Certain geographic areas seem to be susceptible to certain types of disaster. If you live in Florida, you should be ready to live through hurricanes (I speak from personal experience). If you live in Kansas, you should be prepared to deal with the occasional tornado. If you live in North Dakota or Alaska, you should learn how to live in very cold weather. Now, another part of the country needs to get ready for a disaster, according to an expert on the subject:
California needs to get ready for an earthquake.
I know that this may not seem like big news to you, but realize that this information comes from Thomas Jordan, the director of the Southern California Earthquake Center. Also, think about the fact that there are earthquakes and there are earthquakes. California deals with tremors all of the time. That’s not what I’m talking about. What I am talking about is a big earthquake, the really scary type. The L.A. Times reported:
“‘The springs on the San Andreas system have been wound very, very tight. And the southern San Andreas fault, in particular, looks like it’s locked, loaded and ready to go,’ Jordan said in the opening keynote talk.
“Other sections of the San Andreas fault also are far overdue for a big quake. Further southeast of the Cajon Pass, such as in San Bernardino County, the fault has not moved substantially since an earthquake in 1812, and further southeast toward the Salton Sea, it has been relatively quiet since about 1680 to 1690.
“Here’s the problem: Scientists have observed that based on the movement of tectonic plates, with the Pacific plate moving northwest of the North American plate, earthquakes should be relieving about 16 feet of accumulated plate movement every 100 years. Yet the San Andreas has not relieved stress that has been building up for more than a century.” (Hat tip to here for the source.)
To give perspective about how bad this type of situation would be, the L.A. Times also noted:
“A 2008 U.S. Geological Survey report warned that a magnitude 7.8 earthquake on the southern San Andreas fault would cause more than 1,800 deaths, 50,000 injuries, $200 billion in damage and severe, long-lasting disruptions. Among the predicted problems: The sewer system could be out of commission for six months.”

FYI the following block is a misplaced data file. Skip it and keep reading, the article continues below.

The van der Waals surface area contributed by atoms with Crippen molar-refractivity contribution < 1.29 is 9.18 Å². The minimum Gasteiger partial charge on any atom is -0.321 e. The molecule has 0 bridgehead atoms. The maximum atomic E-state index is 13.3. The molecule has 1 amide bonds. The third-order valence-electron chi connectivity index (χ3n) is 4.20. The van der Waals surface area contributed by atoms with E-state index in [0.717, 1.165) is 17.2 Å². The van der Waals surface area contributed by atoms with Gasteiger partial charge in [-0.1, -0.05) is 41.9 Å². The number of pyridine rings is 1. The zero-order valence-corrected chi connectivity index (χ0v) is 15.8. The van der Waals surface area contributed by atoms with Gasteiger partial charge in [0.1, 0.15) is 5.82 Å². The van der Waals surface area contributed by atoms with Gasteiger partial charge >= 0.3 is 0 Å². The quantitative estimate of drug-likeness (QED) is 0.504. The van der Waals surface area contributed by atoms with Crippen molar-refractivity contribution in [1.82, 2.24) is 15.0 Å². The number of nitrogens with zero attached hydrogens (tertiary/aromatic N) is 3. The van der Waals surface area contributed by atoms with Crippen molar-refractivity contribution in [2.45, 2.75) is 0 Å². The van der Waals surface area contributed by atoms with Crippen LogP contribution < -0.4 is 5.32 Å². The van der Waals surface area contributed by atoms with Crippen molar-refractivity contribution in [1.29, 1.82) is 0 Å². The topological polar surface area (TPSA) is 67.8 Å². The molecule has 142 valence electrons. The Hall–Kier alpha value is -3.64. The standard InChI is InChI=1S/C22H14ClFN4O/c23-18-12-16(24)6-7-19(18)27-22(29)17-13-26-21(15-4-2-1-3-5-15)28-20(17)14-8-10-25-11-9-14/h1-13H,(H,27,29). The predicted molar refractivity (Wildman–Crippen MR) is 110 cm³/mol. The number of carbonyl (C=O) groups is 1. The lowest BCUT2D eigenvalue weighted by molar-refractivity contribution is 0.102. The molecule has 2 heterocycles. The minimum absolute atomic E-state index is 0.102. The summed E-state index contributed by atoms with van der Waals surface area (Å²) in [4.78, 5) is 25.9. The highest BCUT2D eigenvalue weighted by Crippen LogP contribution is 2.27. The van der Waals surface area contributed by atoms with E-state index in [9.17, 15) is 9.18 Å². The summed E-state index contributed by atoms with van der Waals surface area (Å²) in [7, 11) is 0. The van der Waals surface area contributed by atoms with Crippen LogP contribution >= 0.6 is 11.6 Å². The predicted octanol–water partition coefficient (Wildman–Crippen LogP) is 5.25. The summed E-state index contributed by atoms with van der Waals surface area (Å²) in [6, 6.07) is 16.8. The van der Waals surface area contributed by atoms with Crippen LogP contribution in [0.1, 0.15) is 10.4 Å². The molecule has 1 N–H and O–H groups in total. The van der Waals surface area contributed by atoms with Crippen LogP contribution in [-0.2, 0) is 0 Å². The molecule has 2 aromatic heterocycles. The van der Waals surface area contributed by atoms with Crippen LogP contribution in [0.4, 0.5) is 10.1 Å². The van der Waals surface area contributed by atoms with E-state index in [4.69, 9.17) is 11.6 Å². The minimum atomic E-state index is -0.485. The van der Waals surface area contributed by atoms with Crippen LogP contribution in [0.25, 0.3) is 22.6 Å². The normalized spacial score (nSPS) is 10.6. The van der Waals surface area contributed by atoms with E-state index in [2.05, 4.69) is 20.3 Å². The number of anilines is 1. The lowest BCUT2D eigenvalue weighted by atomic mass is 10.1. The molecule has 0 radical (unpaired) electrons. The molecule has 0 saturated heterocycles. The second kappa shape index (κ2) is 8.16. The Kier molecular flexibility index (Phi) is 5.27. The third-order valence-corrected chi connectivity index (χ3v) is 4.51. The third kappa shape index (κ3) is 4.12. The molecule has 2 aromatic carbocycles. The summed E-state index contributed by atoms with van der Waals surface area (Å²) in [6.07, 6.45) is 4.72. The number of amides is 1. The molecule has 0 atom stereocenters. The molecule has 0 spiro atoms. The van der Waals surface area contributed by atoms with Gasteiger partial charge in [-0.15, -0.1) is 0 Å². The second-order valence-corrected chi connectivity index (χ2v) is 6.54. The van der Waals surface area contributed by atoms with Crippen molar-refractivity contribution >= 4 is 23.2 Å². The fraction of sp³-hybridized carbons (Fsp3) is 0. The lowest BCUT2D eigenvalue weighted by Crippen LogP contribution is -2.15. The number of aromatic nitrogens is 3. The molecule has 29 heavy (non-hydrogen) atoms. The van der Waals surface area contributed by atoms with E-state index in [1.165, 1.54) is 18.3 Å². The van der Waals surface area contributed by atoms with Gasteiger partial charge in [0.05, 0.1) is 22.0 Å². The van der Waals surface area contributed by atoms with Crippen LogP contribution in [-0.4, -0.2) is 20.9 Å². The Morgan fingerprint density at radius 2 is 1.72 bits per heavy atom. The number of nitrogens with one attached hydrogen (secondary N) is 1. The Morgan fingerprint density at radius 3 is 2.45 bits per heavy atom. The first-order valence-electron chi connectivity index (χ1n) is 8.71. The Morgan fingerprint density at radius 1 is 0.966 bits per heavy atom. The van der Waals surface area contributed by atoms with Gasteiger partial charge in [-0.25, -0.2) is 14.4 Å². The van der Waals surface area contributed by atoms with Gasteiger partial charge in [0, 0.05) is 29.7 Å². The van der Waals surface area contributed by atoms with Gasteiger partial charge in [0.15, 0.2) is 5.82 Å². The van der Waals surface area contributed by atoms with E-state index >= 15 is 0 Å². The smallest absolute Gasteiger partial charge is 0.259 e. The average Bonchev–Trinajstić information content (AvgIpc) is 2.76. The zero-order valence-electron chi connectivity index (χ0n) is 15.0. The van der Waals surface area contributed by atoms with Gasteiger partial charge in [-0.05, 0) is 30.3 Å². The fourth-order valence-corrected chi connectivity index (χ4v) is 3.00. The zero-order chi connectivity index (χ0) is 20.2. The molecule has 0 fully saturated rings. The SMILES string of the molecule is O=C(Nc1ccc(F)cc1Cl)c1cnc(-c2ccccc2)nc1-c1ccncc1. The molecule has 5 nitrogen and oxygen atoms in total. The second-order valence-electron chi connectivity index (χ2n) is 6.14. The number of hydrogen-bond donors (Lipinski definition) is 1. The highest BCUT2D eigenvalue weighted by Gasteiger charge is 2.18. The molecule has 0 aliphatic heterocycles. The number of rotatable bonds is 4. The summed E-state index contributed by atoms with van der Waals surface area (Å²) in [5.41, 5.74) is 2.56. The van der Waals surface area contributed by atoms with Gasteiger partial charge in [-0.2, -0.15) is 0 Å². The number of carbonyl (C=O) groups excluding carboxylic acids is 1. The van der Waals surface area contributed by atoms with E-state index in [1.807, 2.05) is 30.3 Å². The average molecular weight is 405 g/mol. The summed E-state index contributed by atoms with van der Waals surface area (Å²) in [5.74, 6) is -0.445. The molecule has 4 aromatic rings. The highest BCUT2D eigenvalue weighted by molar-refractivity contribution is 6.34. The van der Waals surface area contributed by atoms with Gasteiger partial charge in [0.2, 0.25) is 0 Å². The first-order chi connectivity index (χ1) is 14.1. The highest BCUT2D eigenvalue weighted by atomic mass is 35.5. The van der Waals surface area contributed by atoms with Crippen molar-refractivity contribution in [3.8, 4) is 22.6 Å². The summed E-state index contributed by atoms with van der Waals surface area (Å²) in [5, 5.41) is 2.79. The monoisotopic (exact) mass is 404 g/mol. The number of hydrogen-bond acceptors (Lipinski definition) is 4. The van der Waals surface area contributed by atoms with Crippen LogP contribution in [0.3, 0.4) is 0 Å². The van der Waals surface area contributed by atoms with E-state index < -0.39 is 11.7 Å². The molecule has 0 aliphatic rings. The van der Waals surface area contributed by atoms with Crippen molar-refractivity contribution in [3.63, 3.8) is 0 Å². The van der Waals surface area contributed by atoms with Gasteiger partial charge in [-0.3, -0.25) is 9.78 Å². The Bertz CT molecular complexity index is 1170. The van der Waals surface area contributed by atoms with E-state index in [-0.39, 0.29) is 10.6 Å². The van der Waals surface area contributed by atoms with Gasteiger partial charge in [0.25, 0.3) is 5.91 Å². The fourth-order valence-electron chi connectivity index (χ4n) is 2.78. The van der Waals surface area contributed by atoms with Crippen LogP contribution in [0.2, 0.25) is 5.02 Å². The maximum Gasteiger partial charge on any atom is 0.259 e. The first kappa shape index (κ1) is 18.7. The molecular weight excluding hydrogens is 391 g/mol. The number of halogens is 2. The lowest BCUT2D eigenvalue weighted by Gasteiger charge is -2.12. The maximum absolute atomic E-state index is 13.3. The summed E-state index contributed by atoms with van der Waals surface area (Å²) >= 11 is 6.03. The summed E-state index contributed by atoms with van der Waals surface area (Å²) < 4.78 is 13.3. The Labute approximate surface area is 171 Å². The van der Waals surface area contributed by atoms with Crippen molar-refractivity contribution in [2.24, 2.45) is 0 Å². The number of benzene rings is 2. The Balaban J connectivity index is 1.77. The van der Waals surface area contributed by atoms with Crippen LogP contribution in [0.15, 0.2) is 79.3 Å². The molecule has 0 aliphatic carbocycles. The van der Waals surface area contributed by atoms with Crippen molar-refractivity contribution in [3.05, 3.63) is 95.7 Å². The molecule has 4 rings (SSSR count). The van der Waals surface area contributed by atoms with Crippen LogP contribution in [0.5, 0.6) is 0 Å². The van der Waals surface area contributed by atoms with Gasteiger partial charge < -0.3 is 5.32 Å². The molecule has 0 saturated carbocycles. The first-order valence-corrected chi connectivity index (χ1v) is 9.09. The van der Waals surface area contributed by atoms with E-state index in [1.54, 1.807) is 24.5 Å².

I’ve been through a situation where basic utilities like water were disrupted for a month. It was not a fun situation, and I don’t recommend dealing with that, if you can help it, but consider if the sewage system for major cities were disrupted. The spread of waste and sickness could become overwhelming overnight.
And there are a number of major cities not far from the San Andreas fault.
Frankly, the best thing that can be done to prepare for this situation is to get away from the San Andreas fault. Move. Make plans to live somewhere else. The second best thing is to realize an earthquake is likely to happen. You need to have food, water, sanitation supplies, and a way to provide power (if you don’t plan on going without air conditioning or your smartphone).
You will also want a plan to deal with a longer-term sanitation issue. Learn about out houses and build one now. You don’t have to use it now (I wouldn’t until I had to. I find the sewage system useful), but be prepared to use it if you need to.
How would you prepare for a devastating earthquake situation? Tell us below.